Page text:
Hello everyone, I've missed you. Some of your posts along with my "Daily Bread" devotional are a huge part of what helps me get through my days so I'm excited to be back. For those of you who don't know, last Tuesday I had a "clonic" seizure, more commonly known as "grand mal" which caught me by surprise because it has been well over a year since I'd had one and I was hopeful that they had become a part of my past. Since I began having them in 2012 (cause still unknown), I've always bounced right back after having one which then occurred about 2-3 times a month. Normally a quick nap and I'm back to business as usually as if nothing happened. Unfortunately, that wasn't the case with this last one. I laid on my kitchen floor 15-20 minutes before gaining my balance along with enough strength to get myself up. Aside from the nerve damage on my left side, likely due to all the seizures over the years and on several occasions in some very tight spots, I was also unable to shake the dizziness this time. Sitting absolutely still, not looking at any constant movement like the T.V. or computer screen seemed to be the only thing that helps. Usually, I can pinpoint exactly what triggered me and can sense when a seizure is coming and prevent it. What I wasn't aware of until about a month ago is that I've also been having "focal" seizures more often, which I'll most likely further with details in a future post. When the focal seizures were brought to my attention by my children and a few others over the phone when we'd suddenly get disconnected, and I had no recollection until the individual called back to ask, "what happened". I would remember being on the phone with them, but not saying goodbye or ending the call so there is a about a minute or two where my body is not having spasms, but I'm losing consciousness. These focal seizures have only been occurring within the last 2 years and they were either far and few or I simply wasn't always aware when they occurred. Now for some reason (and I believe I know what that is), the focal seizures are more frequent. I've begun to grow concerned once again. It's not something I necessary get stressed about. It's more so a matter of wanting to understand, find a pattern in hopes of being able to control if not prevent it all together. This also brings me to the reason why I share my experience. "Lived Experience", although the doctors are the professionals, if you're lucky to get one that listens, they still can't fully relate unless they have personal lived experience or that of a family member. It is certainly NOT for pity nor sympathy, especially knowing others are suffering greater hardships. I share because doctors have not given me any explanations and aside from the help of my children (grandson is mine as well, lol), I've gone through this alone. I can't help but wonder who else out there may be struggling with a similar issue as well as thinking they too are alone. I want you to know that you're NOT! Not having anyone to turn to, seek advice or fully understand has forced me to suck it up, deal with it the best way I know how and continue to move forward never giving up hope. Every day is a struggle even when it comes to simple tasks. It's not only about my memory loss, but now processing new information and concepts differently than before. I've had to adapt to a new style of learning and looking back, I refuse to believe that after all I've survived, that epilepsy is what's going to take me out. I also feel strongly there is a reason God steered me on this path. We've all heard the saying "what doesn't kill us makes us stronger" and that's exactly how I feel. Whenever I have those brief moments of doubt, He always comes through by speaking to me, telling me to keep going and showing me the way. During one of those moments recently after learning about the focal seizures, in an attempt to start my day with the right mindset and a positive attitude, I'd like to share how He spoke to me and was right on time as always. Leaning Into God (Our daily Bread Feb. 20th, 2022)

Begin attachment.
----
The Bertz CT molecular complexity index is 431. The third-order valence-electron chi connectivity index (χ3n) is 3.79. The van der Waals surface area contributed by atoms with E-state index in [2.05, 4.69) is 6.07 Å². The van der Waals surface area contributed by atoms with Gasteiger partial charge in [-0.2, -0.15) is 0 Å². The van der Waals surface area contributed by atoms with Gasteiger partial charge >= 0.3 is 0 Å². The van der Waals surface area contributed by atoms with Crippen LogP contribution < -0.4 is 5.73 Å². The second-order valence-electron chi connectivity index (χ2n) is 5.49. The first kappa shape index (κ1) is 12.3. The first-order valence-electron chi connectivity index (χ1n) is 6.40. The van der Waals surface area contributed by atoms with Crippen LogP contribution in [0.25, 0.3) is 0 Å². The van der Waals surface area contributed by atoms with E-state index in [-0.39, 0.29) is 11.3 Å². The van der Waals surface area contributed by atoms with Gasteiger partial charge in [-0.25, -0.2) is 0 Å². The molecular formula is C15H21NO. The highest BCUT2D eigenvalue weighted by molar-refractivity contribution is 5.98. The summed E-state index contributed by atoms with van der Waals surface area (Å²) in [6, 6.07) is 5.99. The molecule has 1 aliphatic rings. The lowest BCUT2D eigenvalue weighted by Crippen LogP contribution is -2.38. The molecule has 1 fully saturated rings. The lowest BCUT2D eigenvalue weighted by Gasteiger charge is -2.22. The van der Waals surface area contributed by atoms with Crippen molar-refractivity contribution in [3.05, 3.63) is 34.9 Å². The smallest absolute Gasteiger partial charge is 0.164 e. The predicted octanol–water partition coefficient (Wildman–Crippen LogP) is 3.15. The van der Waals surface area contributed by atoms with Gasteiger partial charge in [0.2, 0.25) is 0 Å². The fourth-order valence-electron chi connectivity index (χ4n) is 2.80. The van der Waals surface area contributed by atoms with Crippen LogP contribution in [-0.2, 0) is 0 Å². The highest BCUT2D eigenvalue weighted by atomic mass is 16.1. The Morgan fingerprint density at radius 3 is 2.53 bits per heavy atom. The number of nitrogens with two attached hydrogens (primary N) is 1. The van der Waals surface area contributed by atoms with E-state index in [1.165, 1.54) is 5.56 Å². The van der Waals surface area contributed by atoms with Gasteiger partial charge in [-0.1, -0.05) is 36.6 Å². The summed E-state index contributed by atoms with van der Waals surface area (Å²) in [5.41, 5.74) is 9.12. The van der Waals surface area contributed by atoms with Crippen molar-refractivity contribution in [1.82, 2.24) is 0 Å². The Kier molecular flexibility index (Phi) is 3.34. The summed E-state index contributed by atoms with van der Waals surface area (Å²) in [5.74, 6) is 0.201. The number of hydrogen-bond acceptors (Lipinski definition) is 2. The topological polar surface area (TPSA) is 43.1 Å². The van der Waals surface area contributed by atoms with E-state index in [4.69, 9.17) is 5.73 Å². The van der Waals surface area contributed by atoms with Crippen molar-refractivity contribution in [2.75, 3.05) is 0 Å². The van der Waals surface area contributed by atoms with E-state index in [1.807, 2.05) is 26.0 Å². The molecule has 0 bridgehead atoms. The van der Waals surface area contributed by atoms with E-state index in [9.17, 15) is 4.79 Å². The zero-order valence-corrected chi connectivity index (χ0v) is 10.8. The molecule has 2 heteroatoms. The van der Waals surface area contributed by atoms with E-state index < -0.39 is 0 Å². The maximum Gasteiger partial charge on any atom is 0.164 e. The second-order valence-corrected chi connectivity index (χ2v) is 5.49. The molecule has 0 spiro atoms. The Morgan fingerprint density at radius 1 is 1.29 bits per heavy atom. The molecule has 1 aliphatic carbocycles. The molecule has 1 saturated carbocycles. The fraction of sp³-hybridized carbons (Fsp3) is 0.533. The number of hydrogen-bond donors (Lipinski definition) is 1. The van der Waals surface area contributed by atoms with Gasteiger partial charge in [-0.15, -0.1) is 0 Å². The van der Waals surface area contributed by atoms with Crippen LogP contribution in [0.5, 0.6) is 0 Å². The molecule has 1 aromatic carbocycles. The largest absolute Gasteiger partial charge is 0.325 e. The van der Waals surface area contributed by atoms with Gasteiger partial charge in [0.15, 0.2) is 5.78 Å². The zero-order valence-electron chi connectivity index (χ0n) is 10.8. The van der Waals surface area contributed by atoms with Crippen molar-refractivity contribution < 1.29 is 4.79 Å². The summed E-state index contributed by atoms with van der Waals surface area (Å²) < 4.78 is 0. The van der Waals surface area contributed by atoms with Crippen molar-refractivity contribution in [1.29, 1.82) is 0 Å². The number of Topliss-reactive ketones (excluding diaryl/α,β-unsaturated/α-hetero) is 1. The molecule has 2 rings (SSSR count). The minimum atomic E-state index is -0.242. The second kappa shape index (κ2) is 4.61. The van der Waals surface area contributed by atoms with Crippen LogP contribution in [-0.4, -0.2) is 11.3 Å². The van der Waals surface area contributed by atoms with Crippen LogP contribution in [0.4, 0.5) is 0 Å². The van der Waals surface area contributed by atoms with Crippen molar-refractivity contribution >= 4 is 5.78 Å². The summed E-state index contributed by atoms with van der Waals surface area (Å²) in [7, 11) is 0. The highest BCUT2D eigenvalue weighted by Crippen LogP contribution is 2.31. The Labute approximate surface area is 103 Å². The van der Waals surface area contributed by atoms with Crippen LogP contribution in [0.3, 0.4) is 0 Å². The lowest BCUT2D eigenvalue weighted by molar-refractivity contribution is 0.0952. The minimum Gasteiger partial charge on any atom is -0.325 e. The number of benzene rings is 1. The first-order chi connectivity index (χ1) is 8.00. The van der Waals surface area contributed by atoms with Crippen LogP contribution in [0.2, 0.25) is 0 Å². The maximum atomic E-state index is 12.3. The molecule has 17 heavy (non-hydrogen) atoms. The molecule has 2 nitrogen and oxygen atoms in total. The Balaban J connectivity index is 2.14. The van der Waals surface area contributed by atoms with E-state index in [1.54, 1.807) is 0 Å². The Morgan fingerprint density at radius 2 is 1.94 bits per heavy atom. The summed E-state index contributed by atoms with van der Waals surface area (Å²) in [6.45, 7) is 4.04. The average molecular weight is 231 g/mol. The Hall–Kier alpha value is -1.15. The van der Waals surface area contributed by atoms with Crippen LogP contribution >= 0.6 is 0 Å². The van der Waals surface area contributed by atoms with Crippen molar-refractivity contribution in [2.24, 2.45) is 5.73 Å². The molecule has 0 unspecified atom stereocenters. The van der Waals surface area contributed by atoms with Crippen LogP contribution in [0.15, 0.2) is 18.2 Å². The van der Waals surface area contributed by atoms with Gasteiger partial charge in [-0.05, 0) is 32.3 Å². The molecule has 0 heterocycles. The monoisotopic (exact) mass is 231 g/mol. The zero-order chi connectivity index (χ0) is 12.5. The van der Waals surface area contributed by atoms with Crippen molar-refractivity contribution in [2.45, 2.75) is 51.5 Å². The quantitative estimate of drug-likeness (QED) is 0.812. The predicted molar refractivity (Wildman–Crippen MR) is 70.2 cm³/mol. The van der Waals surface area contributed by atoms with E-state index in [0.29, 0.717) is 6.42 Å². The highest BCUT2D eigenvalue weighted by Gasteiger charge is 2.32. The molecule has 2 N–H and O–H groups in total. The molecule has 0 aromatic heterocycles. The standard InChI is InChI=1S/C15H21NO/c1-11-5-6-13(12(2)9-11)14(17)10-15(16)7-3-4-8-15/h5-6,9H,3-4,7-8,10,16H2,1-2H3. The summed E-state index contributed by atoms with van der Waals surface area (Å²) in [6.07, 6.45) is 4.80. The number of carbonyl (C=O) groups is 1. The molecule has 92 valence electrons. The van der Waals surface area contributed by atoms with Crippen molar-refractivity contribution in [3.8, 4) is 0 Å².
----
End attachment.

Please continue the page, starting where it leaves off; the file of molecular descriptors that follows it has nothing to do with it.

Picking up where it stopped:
Harriet Tubman couldn’t read or write. As an adolescent, she suffered a head injury at the hands of a cruel slave master. That injury caused her to have seizures and lapses of consciousness for the rest of her life. But once she escaped slavery, God used her to rescue as many as three hundred others.
Nicknamed “Moses” by those she freed, Harriet bravely made nineteen trips back to the pre-Civil War South to rescue others. She continued even when there was a price on her head and her life was in constant danger.
A devoted believer in Jesus, she carried a hymnal and a Bible on every trip and had others read her verses, which she committed to memory and quoted often. “I prayed all the time,” she said, “about my work, everywhere; I was always talking to the Lord.” She also gave God credit for the smallest successes.
Her life was a powerful expression of the apostle Paul’s instruction to the earliest Christians: “Rejoice always, pray continually, give thanks in all circumstances; for this is God’s will for you in Christ Jesus” (1 Thessalonians 5:16–18).
When we lean into God in the moment and live dependently in prayer, praising Him despite our difficulties, He gives us the strength to accomplish even the most challenging tasks. Our Savior is greater than anything we face, and He will lead us as we look to Him.
REFLECT: How does spending time in God’s presence make you stronger? In what ways will you “lean into Him” today?
PRAY: Loving and Almighty God, please help me to live every moment with You today and to receive the strength You alone can give.